punches, scissors, craft knives…
Lots of varieties to try out, and usually not too expensive!


A little bit of paper cutting history…

Scherenschnitte, the Pennsylvania German form of papercutting, made its way to America in the late 1600’s. William Penn was an English Quaker that was offered a tract of land in the American colonies as payment for a debt that King Charles owed to Penn’s late father. This land was called “Penn’s Forest,” or Pennsylvania. You might have heard of it! šŸ˜€

William Penn had two goals for his colony… The first was to be a safe harbor for those facing religious persecution in Europe. He himself had been jailed several times for his Quaker beliefs. Because of that, Penn offered land to the Amish, Mennonites, Lutherans, and many other Protestant groups. Penn’s second goal was that his colony would be successful, and for that to happen, he would also need skilled laborers, so he invited blacksmiths, papermakers, carpenters, and other tradesmen to come to Pennsylvania. These people not only brought their devout religious beliefs and their trades and skills, but also their customs and folk arts. One of these folk arts was Scherenschnitte.

Paper cuttings were used as decoration… The Pennsylvania German people lined their shelves with pretty paper cut edges, brightened their walls with paper cuts, and they used paper cut stencils to decorate cakes. They cut beautiful Valentines and marriage proposals. Paper cutting was combined with fraktur, a form of German penmanship, to create house blessings, wedding certificates, birth & baptismal records, and rewards of merit for good students. Because of their love for color, they often added color to their paper cuts.



Paper Cutting 101

I realized after I linked up the button for the Write 31 Days project
that “31 Days of Paper Cuts” just might be taken the wrong way.


We’re going to be talking about the ART of paper cutting…
…not those miserable little cuts that come from a piece of paper!


This month, we’re going to be exploring a traditional craft called “Scherenschnitte.” That big word is pronounced “Sharon-shnit” and it literally means “scissor snipping.” It’s a Pennsylvania German folk craft that has its roots in Europe… Mostly Switzerland and Germany. Paper cutting actually has roots in many countries around the world, countries like Israel… China… Poland and Mexico. There are quite a variety of styles and methods, and hopefully we’ll get a chance to take a look at some of them!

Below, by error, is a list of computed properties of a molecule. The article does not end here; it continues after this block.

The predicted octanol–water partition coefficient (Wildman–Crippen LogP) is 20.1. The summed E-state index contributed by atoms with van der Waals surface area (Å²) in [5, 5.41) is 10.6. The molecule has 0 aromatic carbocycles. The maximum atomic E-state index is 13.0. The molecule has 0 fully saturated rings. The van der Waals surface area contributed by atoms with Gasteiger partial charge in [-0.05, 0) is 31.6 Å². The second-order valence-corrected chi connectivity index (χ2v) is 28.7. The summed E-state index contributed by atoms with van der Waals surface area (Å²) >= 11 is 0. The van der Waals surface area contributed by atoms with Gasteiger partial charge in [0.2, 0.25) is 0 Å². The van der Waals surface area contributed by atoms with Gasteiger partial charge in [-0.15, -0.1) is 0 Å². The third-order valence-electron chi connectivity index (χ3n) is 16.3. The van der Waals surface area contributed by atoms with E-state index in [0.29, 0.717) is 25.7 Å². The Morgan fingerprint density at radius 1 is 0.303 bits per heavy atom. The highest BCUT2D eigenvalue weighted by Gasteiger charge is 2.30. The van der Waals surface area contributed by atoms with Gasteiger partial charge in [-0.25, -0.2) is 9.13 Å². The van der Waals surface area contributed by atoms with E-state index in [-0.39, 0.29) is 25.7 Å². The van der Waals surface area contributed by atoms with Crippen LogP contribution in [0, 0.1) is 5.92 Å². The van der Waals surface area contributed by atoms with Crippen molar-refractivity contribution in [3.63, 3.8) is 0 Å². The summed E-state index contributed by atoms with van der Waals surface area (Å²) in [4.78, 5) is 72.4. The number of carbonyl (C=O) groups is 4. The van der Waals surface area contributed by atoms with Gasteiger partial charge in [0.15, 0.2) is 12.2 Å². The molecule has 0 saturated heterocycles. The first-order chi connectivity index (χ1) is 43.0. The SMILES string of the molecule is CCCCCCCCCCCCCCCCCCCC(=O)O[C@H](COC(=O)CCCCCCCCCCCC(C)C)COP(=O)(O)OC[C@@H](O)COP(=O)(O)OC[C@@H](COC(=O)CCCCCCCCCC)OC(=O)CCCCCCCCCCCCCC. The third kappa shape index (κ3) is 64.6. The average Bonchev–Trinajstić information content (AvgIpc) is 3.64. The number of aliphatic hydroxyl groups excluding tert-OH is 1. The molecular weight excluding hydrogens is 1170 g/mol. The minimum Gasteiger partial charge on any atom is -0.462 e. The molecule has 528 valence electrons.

So… Going to keep today’s post short, because this post is mostly a launching point for the series. All the 31 Days of Paper Cuts links and buttons will lead you here so you can easily find the post you’re looking for! I hope you enjoy the blog this month!

31 Days of Paper Cuts Intro

Paper Cutting 101 & Index of Posts

A Little Bit of Paper Cutting History

Tools of the Trade

Starting over… 31 Days of Paper Cuts

Did you ever have one of those projects that
you just folded up and stuck in a drawer?

I have a few.

There’s an afghan that my grandmother beganĀ and I was determined to finish. And those super cute 1980’s-style cross-stitched Christmas stockingsĀ for each member of the family.Ā (They have their own families now.) There are numerous scrapbook albums. and there’s last year’s 31 Days of Reading Aloud project.Ā There are probably quite a few more, but I’m just going to leave it at that.

I’m pretty much all about making a Fresh Start.

So here it is… Starting today…

31 Days of Paper Cuts!


Stop by this month for an occasional look into my studio, a bit of history on the art of paper cutting and the various styles, tips about tools and techniques, new stuff in the shop, and some freebie patterns so you can try your hand at paper cutting! Starting tomorrow, if you click on the 31 Days of Paper Cuts button, it will take you to a list of all the posts!